I was lassoed in the spaces between white and black. They were pinning me down, tying me up. I was handcuffed to my house: unable to face either extremity for longer than a few seconds before crawling back inside.

Time passed. The power never came back on. The house seemed to deflate; seemed to grow soft, spongy, flexile. The inside of the fridge came alive, moist and furry and mouldy. Its yeasty smell crawled along the skirting boards, sending its hairy tendrils up against the walls. The house was a mixture of damp and dust. Viscous drops of moisture fogged up the windowpanes, as if the frames were tear ducts; small mounds of loamy soot accumulated in the corners. Sometimes I would try to clean, but mostly I couldn't see the point.
     Occasionally I wrote my name on the windows or in the dust in fat, heavy letters.

The house shrunk, closed in around me. I could feel it coming closer, until eventually I couldn't tell the difference between it and my skin. I still did not understand, and mostly didn't bother to. I was sure that this was just some bureaucratic debacle that would be cleared up pretty soon.

It was when I started feeling the contractions that I realised that this was a matter of life and death. The house, sidled up so intimately against me already, spasmodically shuddered itself even closer. Between the white and the black and the dust and the damp there was sometimes no oxygen left for me, no space to stretch my legs, no gap to test my voice.

I became obsessed with finding a way out. Any way.
     I thought of constructing a hot-air balloon or some sort of flying machine.
     I tried throwing bricks through that sleek dust jacket wrapped around us, cowering close to the protection of the front door.
     I set fire to the house, to myself, to the trees in the garden. But everything was too damp.
     I tried using the smoke from my failed fires to send messages to somebody, anybody who would look into the sky, but could not remember any kind of code that would be understood by others.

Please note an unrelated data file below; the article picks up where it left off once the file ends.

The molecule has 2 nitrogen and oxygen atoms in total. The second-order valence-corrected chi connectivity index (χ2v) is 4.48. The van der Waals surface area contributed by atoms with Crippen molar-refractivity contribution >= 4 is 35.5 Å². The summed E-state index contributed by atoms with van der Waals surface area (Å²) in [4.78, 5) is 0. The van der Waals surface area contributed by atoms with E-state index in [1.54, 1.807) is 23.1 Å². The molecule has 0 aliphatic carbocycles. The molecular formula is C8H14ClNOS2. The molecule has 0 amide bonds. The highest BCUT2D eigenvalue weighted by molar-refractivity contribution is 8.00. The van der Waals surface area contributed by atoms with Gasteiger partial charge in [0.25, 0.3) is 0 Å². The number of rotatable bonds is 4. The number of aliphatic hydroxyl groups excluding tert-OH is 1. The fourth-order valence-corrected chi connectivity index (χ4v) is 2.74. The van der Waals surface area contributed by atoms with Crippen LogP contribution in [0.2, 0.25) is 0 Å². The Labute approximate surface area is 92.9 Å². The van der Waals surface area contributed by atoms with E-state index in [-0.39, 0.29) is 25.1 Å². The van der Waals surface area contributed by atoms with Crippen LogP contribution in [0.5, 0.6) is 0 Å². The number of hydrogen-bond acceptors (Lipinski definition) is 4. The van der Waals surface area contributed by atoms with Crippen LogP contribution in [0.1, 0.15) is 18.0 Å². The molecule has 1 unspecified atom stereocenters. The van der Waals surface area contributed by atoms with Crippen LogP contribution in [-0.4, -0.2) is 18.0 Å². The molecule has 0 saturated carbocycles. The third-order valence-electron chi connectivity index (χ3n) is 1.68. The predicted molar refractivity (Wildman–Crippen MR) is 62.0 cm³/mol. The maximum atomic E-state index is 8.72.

I tried to strangle myself with the mute telephone cord.

In the end it was much simpler. I realised that something sharp was the key. Why else go to the trouble of removing all those things? It took days of searching. But eventually I found it: a half-blunt pencil that had remained hidden at the bottom of the laundry basket. It was enough.

Armed with what they hadn't wanted me to find, I stepped out. The first time I tried it during light-time. I didn't make it past the stoep. My body bluntly refused the brightness. The second time I went out in the dark. I made it a little further, but when I got about halfway I became so terrified of the sucking, inky hollowness coming from over there that I turned and ran.

Then I had an idea. I thought that perhaps if I could time my attempt at the exact moment when black switched to white, I would be able to make it. It really was a split second, but perhaps just the smallest sliver of inbetween would be all I needed to squeeze through.

For about a week I timed it, until I could anticipate the precise point when the switch happened.
     And then I was ready.

I waited in the doorway, holding on to the frame to keep me from being swept inside by the dizzying murkiness. I carried my pencil in my hand, occasionally running a thumb over the consolation of its sharpness. I imagined that a knight must feel like this about his sword, or a surgeon about his scalpel.

I counted down the last seconds. Just before the changeover I stopped calculating, stopped thinking. I threw myself outside, without looking. I met first the dark, then the brightness - headlong, breathless.
     Time dropped to the ground like a stone.
     I ran.

I couldn't believe it when I felt the crush of the thing against my body. I didn't dare open my eyes - I just started stabbing at it, desperate to find its weakness. The lead slipped over the smooth surface the first couple of times, then suddenly bit into it. I opened my eyes: before me I could see the pewter trails of the pencil wriggling over the pale surface, punctuated by a small hole. I stuck the pencil into the hole and ripped it into a gash big enough to crawl through. I closed my eyes, stuck my head in and dragged myself through.

I've thought a lot about how to explain the sensation of crawling through that hole. I wanted to say that it was something like being born: being pulled back and forward at the same time, not knowing what you'll be on the outside.
     But perhaps that's too melodramatic.

I felt like the literary survivor of a shipwreck. I lay on my back, eyes closed, coughing and retching. I didn't want to open my eyes, for fear of paradise or desert coast or home. But once I'd heard the voice I had to.
     "Well, hello there," he said. "How'd you get here?"
     I didn't answer. The cuticles of his voice were careful and clean.
     "What's your name again?" he said.
     I pretended not to hear him.
     "Let's go inside now," he said, mildly.
     I curled my hand around my pencil, and smiled.

I think it was somewhere in July when it happened.